- Whether you support abortion rights, oppose abortion rights, or are somewhere in between, there’s one position on which we can all join together in agreement: Tennessee Rep. Scott DesJarlais is an asshole.
- Virginia man exonerated of rape after accuser admits to a detective that she lied. Virginia Attorney General Ken Cuccinelli is still blocking the man’s release, claiming the judge didn’t have jurisdiction to exonerate him. Remember, following procedure to the letter is only important when you’re trying to exonerate someone. When you’re trying to convict them, straying from the rules is just “harmless error.”
- Good article looking at how and why conservatives joined the prison reform movement.
- Spokane police officer who beat a mentally disabled man to death after falsely accusing him of stealing from an ATM . . . gets a four year prison sentence. Otto Zehm’s last words: “All I wanted was a Snickers bar.”
- TSA detains, jails a man for wearing a “weird watch” and having “unusually large boots.”
- Headline of the day.
- Step 1: Take advantage of nepotism to get elected to Congress. Step 2: Be corrupt. Step 3: Go into a deep depression when you’re caught for being corrupt. Step 4: Offer to resign, but only on the condition that you get disability pay because of the depression you’ve suffered after you got caught being corrupt.
- More evidence that the public is nearing a tipping point in the war on drugs.
- This will surprise all of you. The Omaha police union is defending the officer who tackled a man out walking his dog, then shot the dog.
- Chicago Mayor Rahm Emanuel says the fact that City Hall reporters illegally recorded journalists without their permission is “much ado about nothing.”
- America! F*ck yeah!
- This New York Times review of Guy Fieri’s restaurant is burning up the Internet at the moment. On the one hand, it kind of makes me want to try the place. On the other hand, I’m not putting anything called “Donkey Sauce” into my mouth.
- Headline of the day.
- “He’ll push to loosen marijuana penalties, legalize undocumented immigrants and pursue a less aggressive American foreign policy.” Guess who?
- Man uses garden hose to spray fire at neighbor’s house. Police tell him to stop. He does. But when firefighters don’t arrive minutes later, he gets frustrated and starts spraying the fire again. So they Tase him.
- Finally, via Gawker:
Florida cop responding to a report of a stolen motorcycle snoops around a cemetery at night, knocks on the door to an equipment shed without first identifying himself. Cemetery owner is in the equipment shed, hears the knock, fears he’s being robbed, and so opens the door holding a gun. Cop opens fire. The guy lived, and the cop has now been cleared of any wrongdoing. The motorcycle was on the property, but given that he wasn’t charged, it appears the cemetery owner had nothing to do with its theft.
I’m not sure why you wouldn’t announce yourself if you hear someone in the shed. Not just for the other guy’s safety, but for yours. This particular case may not seem as egregious as others you might see on this site, until you consider this particular cop’s history:
A 13-year FHP veteran, Cole has been the subject of 10 internal affairs investigations. In 2001, Cole shot a man in the hand during a traffic stop when the man made a sudden movement toward Cole after ignoring commands to show his hands. The man turned out to be a Christian minister who was unarmed and was driving erratically after getting lost. He said he was trying to show the trooper his wallet when he was shot.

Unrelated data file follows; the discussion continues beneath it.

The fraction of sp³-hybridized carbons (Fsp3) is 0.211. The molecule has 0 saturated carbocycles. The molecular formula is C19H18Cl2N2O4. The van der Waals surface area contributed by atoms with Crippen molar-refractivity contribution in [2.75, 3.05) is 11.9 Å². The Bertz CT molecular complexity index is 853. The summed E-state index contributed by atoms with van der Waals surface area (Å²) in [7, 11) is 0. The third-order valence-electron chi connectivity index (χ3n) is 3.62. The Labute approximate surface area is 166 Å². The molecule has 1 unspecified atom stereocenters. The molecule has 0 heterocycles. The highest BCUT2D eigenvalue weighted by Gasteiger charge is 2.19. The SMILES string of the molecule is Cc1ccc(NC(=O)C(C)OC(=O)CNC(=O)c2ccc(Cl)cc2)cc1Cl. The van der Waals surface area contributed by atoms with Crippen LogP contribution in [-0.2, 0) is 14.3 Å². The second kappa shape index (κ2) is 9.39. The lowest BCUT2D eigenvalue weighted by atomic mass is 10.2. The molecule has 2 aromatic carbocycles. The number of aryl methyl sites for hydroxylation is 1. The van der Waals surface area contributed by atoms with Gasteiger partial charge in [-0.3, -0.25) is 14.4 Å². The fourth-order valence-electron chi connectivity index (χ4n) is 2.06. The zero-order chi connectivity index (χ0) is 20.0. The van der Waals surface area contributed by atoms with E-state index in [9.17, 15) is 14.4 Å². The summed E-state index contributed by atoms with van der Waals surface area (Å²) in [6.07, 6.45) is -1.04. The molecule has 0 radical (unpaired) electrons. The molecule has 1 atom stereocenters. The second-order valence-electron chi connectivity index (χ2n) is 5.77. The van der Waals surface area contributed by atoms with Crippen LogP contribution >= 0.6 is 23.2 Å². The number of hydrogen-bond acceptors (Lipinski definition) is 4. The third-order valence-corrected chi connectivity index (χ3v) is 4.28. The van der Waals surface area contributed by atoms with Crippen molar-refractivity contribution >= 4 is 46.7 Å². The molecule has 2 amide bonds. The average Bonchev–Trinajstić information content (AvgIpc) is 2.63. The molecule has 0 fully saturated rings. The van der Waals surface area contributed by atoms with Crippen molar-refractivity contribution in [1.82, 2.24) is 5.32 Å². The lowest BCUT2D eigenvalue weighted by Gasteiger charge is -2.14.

Last year, Cole was investigated after he used a Taser to subdue a handcuffed woman, who fell and hit her head. She fell into a coma and suffered debilitating brain damage.
Cole was cleared in both cases.
Maybe it’s time the Florida Highway Patrol found Officer Cole a desk job. Or at least the sort of job where he’ll never need to use force.
I’ve been neglecting you. But just think, in the spring you’ll have your own portable collection of groin-punching, blood-pressure raising stories to pull down off your bookshelf—any time you like!
I do have some thoughts about the election. I just don’t have time to put them into a more substantive post at the moment. And they’re more about the various ballot measures than the election itself. Summary: I think that for the most part, there’s lots of reason for optimism in Tuesday night’s results. Even on the GOP side, the one Republican senator who managed to win a competitive Senate seat this week was Jeff Flake, a devoted fiscal conservative and principled advocate for limited government who also happens to be pro-immigration, pro-internet gambling, favors ending the sanctions with Cuba, and who generally avoids the culture wars. He’s a huge improvement over his predecessor. And he won in a state filled with Latinos and rock-ribbed conservatives. He’s a template for the rest of the party.
On to the links:
- Cop tries to kill dog during drug raid, shoots fellow cop instead.
- “The Permanent Militarization of America.”
- In Colorado, legalization of marijuana got more votes than Obama.
- Carlos Miller wins again. And how he’s suing the cops who deleted the video depicting his illegal arrest. You’d think Miami police would know to just leave him the hell alone.
- North Korean court rules that the country’s military can torture dissidents with impunity.
- A new front in the war on vegetable gardens. Don’t know about you, but if these stories ending up pitting the militant locavores and anti-obesity paternalists in an epic battle with the petty zoning tyrants . . . I’m making popcorn.